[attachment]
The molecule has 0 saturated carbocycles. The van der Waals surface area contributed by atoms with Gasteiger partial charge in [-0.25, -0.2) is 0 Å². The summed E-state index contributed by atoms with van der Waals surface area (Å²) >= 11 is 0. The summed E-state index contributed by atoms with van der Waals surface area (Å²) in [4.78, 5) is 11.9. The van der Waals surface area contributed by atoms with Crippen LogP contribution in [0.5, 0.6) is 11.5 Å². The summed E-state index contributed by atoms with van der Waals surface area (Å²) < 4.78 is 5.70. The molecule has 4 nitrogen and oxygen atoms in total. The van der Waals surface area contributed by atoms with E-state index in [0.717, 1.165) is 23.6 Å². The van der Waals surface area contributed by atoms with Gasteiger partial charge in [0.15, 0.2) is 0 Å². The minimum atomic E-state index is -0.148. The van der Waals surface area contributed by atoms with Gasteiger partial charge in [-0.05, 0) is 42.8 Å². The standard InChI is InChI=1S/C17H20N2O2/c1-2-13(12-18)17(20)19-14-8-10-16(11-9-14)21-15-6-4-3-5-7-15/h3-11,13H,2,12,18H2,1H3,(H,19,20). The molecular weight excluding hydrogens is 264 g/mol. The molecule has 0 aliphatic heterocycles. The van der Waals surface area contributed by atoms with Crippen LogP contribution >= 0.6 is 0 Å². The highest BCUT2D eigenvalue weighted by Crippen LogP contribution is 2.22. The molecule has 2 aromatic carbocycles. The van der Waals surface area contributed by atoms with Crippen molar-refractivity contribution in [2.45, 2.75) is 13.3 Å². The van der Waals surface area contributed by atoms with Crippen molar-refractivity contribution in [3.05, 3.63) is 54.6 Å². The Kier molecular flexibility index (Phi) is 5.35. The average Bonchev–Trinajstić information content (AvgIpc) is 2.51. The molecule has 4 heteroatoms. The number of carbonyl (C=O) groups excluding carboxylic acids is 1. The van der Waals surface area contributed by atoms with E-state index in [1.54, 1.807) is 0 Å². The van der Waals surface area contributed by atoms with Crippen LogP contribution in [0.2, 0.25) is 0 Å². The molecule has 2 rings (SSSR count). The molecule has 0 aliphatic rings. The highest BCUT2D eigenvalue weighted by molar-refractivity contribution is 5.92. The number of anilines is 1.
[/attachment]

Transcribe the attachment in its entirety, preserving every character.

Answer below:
The molecule has 0 saturated carbocycles. The van der Waals surface area contributed by atoms with Gasteiger partial charge in [-0.25, -0.2) is 0 Å². The summed E-state index contributed by atoms with van der Waals surface area (Å²) >= 11 is 0. The summed E-state index contributed by atoms with van der Waals surface area (Å²) in [4.78, 5) is 11.9. The van der Waals surface area contributed by atoms with Crippen LogP contribution in [0.5, 0.6) is 11.5 Å². The summed E-state index contributed by atoms with van der Waals surface area (Å²) < 4.78 is 5.70. The molecule has 4 nitrogen and oxygen atoms in total. The van der Waals surface area contributed by atoms with E-state index in [0.717, 1.165) is 23.6 Å². The van der Waals surface area contributed by atoms with Gasteiger partial charge in [0.15, 0.2) is 0 Å². The minimum atomic E-state index is -0.148. The van der Waals surface area contributed by atoms with Gasteiger partial charge in [-0.05, 0) is 42.8 Å². The standard InChI is InChI=1S/C17H20N2O2/c1-2-13(12-18)17(20)19-14-8-10-16(11-9-14)21-15-6-4-3-5-7-15/h3-11,13H,2,12,18H2,1H3,(H,19,20). The molecular weight excluding hydrogens is 264 g/mol. The molecule has 0 aliphatic heterocycles. The van der Waals surface area contributed by atoms with Crippen LogP contribution >= 0.6 is 0 Å². The highest BCUT2D eigenvalue weighted by Crippen LogP contribution is 2.22. The molecule has 2 aromatic carbocycles. The van der Waals surface area contributed by atoms with Crippen molar-refractivity contribution in [2.45, 2.75) is 13.3 Å². The van der Waals surface area contributed by atoms with Crippen molar-refractivity contribution in [3.05, 3.63) is 54.6 Å². The Kier molecular flexibility index (Phi) is 5.35. The average Bonchev–Trinajstić information content (AvgIpc) is 2.51. The molecule has 4 heteroatoms. The number of carbonyl (C=O) groups excluding carboxylic acids is 1. The van der Waals surface area contributed by atoms with E-state index in [1.54, 1.807) is 0 Å². The van der Waals surface area contributed by atoms with Crippen LogP contribution in [0.2, 0.25) is 0 Å². The molecule has 2 rings (SSSR count). The molecule has 0 aliphatic rings. The highest BCUT2D eigenvalue weighted by molar-refractivity contribution is 5.92. The number of anilines is 1.